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2007/219/2 Performance costume, sloppy joe and boots, polyester / cotton / sheepskin / suede / rubber, made by Gallop / Alaskimos, Australia / New Zealand, worn by Michael Caton in the film 'The Castle', Australia, 1997. Click to enlarge.

Costume worn by Michael Caton in ‘The Castle’

Made
This costume is significant because it was worn by Michael Caton as Darryl Kerrigan in the first scene of the popular 1997 Australian film comedy 'The Castle'. A renowned character actor, Caton has appeared in many films including 'Strange Bedfellows', 'The Interview', 'The Animal' and 'Monkey Grip'. He has also appeared on television in 'The Flying Doctors', 'Blue Heelers', 'Home and Away', 'A Country Practice', 'Cop Shop', 'Homicide', 'Hot Property' and 'Dancing with the Stars'. He played Uncle Harry in 'The Sullivans'.

Directed by Rob Sitch and produced by Working Dog, which also produced the ground-breaking television satire 'Frontline', 'The Castle' was made on a low budget over five weeks, shot in eleven days and distributed by Village Roadshow. 'The Castle' is the story of a happy, close-knit family of lovable Aussie battlers who win a fight against the odds to stop the compulsory government acquisition of their house to make way for extensions to the neighbouring airport.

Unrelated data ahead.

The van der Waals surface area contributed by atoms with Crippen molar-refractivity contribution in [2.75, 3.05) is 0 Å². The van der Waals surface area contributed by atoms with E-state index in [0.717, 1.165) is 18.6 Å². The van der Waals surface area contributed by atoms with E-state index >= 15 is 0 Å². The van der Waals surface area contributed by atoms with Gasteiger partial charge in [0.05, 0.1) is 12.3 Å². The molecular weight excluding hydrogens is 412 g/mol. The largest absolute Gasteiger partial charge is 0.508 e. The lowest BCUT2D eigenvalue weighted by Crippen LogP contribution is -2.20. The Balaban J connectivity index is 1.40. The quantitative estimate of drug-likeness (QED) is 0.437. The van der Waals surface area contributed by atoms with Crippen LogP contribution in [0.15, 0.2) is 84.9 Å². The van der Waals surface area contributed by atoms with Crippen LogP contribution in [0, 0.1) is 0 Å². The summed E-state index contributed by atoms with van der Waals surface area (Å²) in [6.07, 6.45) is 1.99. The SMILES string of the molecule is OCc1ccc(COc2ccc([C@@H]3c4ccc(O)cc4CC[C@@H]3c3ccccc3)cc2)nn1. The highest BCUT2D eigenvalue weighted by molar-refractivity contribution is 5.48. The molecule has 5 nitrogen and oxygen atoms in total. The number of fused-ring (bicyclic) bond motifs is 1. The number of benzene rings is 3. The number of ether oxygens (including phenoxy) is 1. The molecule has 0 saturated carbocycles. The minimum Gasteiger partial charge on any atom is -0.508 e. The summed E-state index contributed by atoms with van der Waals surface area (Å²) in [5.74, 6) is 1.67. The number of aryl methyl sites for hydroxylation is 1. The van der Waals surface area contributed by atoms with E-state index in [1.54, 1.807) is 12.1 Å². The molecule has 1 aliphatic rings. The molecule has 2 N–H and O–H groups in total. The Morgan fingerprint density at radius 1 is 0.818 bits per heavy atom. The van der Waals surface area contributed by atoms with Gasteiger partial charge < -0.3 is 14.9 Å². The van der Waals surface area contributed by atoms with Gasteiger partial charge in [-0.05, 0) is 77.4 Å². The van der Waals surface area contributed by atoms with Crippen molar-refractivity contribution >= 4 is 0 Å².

A key element of the film's humour is the repetition of catchphrases, including:
'Tell 'em they're dreamin';
'That's going straight to the pool room';
'Suffer in your jocks';
'Get your hand off it, Darryl';
'Ah, the serenity';
and, as an articulation of legal argument in the courtroom, 'Ah... it's just the vibe'.

'The Castle' became one of Australia's most successful films, grossing more than $10 million here, and gained US distribution through Miramax Films. It won an AFI Award for Best Original Screenplay. Michael Caton was nominated for an AFI Award as Best Performance by an Actor in a Leading Role for his portrayal of Darryl Kerrigan, the father of the Kerrigan family, whose home is his 'castle'. His first appearance in the film, wearing this paint-splattered costume, sets up his character as a man with pride in his home and love for his family. His ugg boots signify a particular Australian lifestyle, as do other Kerrigan family traits such as owning multiple cars, an obsession with sport, the love of a bargain and displaying trophies in the pool room.

The term 'sloppy joe' is applied by Australians to cheap, casual, loose, non-woollen sweaters. The name ugg (or ugh or ug) has long been used by Australians as a generic term for this style of sheepskin boots. The origins of ugg boots are unclear, but they are thought to have first appeared in the 1920s and have been made by a number of manufacturers in Australia and New Zealand. Comfortable and warm, ugg boots were once considered to be 'daggy' but in recent times have become more fashionable.